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Tuesday, 26 July 2011

Not-at-all-authentic Kaak Bi Haleeb Part 1 - By Guest Correspondent Shatoura

The upside of putting off learning how to cook until your mid-fifties is that you can easily pick up the basics and almost immediately begin to produce really good food - without ever having to learn the rules. Case in point; inspired by a gift of fabulous home-made kaak bi haleeb (milk cookies), I blithely set out to create a cookie similar to the classic Lebanese treat. 
Certainly, had I understood that I would be toying with history (a recipe for kaak is recorded in the Wulsa, the much-revered 13th century Arab culinary guide), I would have been intimidated. 
Had I understood that I would be baking bread – not cookies – I would never even have attempted it. To my ear “cookie batter” just sounds so much more do-able than “bread dough,” but this recipe is so easy that the hardest part is waiting out the six hours of resting time. 

Once you sink your teeth in one you’ll know what I mean; each cookie is actually a tiny sweet roll, with the subtle resistance of its crisp crust giving way to a chewy creaminess reminiscent of a sweet bagel.
I did a lot of research before coming up with this recipe. My (very) limited experience with bread-making has always involved a bread machine, and my (even more) limited exposure to Middle Eastern fare has usually involved a take-out menu. So, armed with nothing more than my library card, internet access, and the enthusiastic support of somerville kitchen, I began my quest for an easy recipe that would produce delicious and digestible, if not-at-all-authentic, kaak
After much reading and many memorable taste tests, I came up with this Almond Cookie version, which features 100% whole wheat flour augmented with flax meal and extra virgin olive oil to boost the fibre and Omega-3 content, while retaining some of the traditional ingredients that have come to characterize Middle Eastern baking: mahlab seeds, mastic tears, rose water and orange blossom water. Don’t be intimidated if these ingredients seem exotic or mysterious -- they are easy-to-use everyday items in many Mediterranean kitchens and are readily available at any Middle Eastern market.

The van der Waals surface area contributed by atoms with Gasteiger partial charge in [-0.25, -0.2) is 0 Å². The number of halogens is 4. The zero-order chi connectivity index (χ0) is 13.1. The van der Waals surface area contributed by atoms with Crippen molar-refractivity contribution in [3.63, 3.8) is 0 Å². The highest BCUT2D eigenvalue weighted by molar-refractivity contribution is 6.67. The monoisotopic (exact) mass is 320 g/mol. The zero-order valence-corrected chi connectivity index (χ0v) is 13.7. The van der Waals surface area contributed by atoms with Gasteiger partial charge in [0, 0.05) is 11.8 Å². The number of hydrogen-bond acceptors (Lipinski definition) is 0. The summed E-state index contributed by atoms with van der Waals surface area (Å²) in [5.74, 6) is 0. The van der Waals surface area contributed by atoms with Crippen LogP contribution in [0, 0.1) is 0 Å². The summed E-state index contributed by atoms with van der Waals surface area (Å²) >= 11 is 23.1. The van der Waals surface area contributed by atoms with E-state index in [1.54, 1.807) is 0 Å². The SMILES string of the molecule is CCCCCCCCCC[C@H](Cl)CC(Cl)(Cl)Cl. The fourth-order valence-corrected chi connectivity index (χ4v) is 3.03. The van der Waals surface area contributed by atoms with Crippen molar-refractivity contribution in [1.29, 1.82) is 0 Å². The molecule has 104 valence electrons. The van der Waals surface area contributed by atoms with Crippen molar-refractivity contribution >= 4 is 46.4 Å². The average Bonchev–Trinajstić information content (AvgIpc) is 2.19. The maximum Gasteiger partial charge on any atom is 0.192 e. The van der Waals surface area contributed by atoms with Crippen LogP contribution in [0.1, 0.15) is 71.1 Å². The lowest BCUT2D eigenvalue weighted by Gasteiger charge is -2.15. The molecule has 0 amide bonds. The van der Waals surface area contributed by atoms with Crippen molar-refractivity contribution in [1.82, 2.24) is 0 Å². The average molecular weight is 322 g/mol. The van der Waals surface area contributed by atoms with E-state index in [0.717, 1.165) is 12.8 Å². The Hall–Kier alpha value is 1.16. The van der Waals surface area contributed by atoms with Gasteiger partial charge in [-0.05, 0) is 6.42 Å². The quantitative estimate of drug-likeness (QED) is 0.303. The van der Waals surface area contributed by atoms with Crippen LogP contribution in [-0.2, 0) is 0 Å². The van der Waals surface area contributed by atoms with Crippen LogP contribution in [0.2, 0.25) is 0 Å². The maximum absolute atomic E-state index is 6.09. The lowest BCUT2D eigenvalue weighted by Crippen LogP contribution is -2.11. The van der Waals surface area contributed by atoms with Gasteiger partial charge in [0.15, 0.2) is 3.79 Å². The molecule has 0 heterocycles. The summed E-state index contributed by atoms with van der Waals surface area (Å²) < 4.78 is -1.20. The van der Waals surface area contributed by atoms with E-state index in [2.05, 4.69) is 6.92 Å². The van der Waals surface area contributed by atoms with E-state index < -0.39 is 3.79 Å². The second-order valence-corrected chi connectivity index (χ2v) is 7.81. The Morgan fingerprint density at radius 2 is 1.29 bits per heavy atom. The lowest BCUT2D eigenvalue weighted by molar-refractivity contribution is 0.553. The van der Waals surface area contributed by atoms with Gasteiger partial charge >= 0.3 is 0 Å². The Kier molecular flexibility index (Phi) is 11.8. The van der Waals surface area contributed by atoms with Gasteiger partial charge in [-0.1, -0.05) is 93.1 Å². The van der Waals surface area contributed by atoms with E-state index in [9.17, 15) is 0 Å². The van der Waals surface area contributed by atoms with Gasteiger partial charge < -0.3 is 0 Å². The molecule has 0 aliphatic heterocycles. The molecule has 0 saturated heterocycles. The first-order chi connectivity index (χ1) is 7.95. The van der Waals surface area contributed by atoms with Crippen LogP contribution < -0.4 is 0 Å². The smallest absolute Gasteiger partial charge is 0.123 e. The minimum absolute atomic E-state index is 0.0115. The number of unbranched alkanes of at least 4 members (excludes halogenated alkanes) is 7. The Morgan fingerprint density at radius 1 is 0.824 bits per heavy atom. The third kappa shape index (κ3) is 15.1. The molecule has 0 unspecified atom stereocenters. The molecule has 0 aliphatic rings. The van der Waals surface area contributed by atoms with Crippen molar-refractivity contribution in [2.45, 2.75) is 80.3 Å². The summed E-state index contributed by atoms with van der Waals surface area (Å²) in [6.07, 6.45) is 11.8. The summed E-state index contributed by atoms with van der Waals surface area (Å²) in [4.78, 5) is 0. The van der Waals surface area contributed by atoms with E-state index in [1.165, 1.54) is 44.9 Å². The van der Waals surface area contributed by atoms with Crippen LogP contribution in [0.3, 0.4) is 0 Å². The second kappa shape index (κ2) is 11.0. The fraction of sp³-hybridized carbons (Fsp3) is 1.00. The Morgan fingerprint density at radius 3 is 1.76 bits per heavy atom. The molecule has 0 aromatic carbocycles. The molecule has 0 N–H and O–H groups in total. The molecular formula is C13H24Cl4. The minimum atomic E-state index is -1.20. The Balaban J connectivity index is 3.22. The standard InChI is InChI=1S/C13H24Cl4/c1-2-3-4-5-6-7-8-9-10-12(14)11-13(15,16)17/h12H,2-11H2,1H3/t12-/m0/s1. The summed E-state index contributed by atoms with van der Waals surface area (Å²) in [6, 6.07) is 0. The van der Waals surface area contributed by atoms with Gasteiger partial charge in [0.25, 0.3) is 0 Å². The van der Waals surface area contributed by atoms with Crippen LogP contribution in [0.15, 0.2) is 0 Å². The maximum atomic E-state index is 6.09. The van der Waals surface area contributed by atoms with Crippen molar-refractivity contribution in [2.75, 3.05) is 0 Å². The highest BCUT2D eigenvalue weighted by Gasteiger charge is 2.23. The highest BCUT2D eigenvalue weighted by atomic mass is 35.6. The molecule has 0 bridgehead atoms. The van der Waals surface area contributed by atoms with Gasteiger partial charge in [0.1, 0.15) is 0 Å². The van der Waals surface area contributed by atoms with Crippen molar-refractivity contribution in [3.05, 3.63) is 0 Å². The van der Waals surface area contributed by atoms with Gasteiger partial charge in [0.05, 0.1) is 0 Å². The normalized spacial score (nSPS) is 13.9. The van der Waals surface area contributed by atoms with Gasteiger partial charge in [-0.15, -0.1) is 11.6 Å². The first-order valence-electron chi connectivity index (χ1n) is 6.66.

Below you'll find:
(a) basic recipe ingredients
(b) dough preparation instructions
(b) notes on the not-so-common ingredients.
Tune in tomorrow for the cooking instructions of three delicious versions: Plain Cookies, Almond Crunch Cookies and Hi-Test Cherry-Almond Crunch Cookies. Yes, make them all. This recipe yields nine dozen cookies (36 plain, 36 Almond Crunch, 36 Hi-Test Cherry-Almond Crunch). These cookies freeze beautifully, but why would you? Kept on the counter in a tightly sealed container they will stay fresh and scrumptious for several days ... or until they’re gone.
Basic Recipe Ingredients
1.5 cups slivered almonds
2 tsp whole mahlab seeds*

0.5 tsp mastic tears**
2 cups sugar, divided
1 Kg 100% whole wheat flour (about 7 cups)
2 Tbsp flax meal (optional)

1.5 tsp freshly grated nutmeg
1 Tbsp baking powder
1.5 tsp of each lemon zest and orange zest
1 Tbsp instant yeast
1 cup butter, melted and cooled
2 Tbsp extra virgin oil (optional)
1 Tbsp of each of rose*** and orange blossom water****
2 cups milk
1/2 cup dried tart cherries
1/4 cup orange flavoured liqueur

Dough Preparation Instructions